The U.S. higher education system needs to better represent minority students.

As U.S. News recently released their 2018 Best Colleges List, the issue of minority representation at selective colleges has on my mind a bit more than usual. I wasn’t surprised to find that diversity of student population, minority representation (whatever you want to call it) is not a factor in their ranking methodology.

I was surprised, however, to find out (via a recent New York Times report spanning 1980 - 2015) that black and Hispanic first-year students are more underrepresented at selective colleges and universities than than they were in 1980, over 30 years ago. 

The numbers underscore how underrepresented minority groups are on campuses.

Among the eight schools that make up the Ivy League, black students make up 9 percent of all first-years, while they account for 15 percent of college-age Americans. Hispanic students make up a larger percentage of first-years (15 percent), but account for 22 percent of college age Americans, making the gap slightly larger at 7 points. Numbers are similar among liberal arts schools and other top public and private institutions.

In the case of our beloved UNC, we have somewhat of an anomaly. Hispanic first-year students made up 0 percent in 1980. In the over 30 years since, that number has risen to eight percent. In comparison to many of our peer institutions, that number is amazing. 

In regards to black students, however, we are less represented now than in 1980. At that time, black students made up 11 percent of first-year students. As of 2015, black students made up 8 percent of first-year students. 

Considering the incoming first-year class of 2016, that number rose to 11. For an institution that prides itself on diversity and inclusion, why is this number the same as it was over 30 years ago? Especially considering that number rose to as high as 13 percent in 1988, 1994 and 2006.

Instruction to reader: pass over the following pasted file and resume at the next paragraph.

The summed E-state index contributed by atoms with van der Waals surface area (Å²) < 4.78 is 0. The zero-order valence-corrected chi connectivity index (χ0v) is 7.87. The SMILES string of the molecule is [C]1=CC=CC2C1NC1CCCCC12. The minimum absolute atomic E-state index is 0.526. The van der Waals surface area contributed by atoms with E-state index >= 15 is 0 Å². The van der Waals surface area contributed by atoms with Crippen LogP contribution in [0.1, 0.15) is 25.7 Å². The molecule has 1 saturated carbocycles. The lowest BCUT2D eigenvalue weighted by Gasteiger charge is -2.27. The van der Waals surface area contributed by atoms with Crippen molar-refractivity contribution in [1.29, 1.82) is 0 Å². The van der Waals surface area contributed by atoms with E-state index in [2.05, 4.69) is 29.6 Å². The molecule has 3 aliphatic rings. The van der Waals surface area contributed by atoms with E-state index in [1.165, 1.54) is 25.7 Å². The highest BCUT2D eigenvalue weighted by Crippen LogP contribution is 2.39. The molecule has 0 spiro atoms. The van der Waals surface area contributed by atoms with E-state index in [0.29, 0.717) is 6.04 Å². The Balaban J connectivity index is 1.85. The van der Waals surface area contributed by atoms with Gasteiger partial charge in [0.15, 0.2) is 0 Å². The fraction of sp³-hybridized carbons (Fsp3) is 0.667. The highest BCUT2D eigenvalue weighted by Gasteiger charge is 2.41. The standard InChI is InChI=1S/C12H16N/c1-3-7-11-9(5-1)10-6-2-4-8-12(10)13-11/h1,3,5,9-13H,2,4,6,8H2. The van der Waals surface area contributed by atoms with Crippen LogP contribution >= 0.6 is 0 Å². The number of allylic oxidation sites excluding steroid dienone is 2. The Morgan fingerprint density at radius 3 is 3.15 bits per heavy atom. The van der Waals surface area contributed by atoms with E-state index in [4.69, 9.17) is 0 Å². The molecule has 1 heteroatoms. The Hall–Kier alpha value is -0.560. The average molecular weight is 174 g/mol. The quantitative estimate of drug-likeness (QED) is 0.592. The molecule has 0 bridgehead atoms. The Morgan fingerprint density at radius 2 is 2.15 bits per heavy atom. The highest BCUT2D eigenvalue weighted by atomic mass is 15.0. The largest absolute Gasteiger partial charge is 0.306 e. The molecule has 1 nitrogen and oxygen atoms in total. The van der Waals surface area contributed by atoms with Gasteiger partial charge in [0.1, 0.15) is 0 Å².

Retention and graduation rates for black and Hispanic students are generally lower than their white counterparts, both at selective and nonselective institutions. Nationally, 38 percent of black students complete undergraduate degrees in six years, while white students do so at a rate of 62 percent. 

If you follow higher education trends, those numbers aren’t shocking. We’ve known for a while that our colleges and universities don’t do a good job of retaining black students. 

But that then begs this question: If our universities can’t (or won’t) bring more black students in as first-years, and can’t retain the black students already there, what does that say about our institutions of higher education? What does that say about the leaders of these institutions?

Given our current executive branch in the federal government, it’s clear that we can expect nothing positive to come from the Department of Education for students of color in higher education. 

Because of that reality, it is imperative that our institutions do more to ensure that underrepresented students can not only enroll, but persist and ultimately graduate from the nation’s top universities. 

Thanks for reading.

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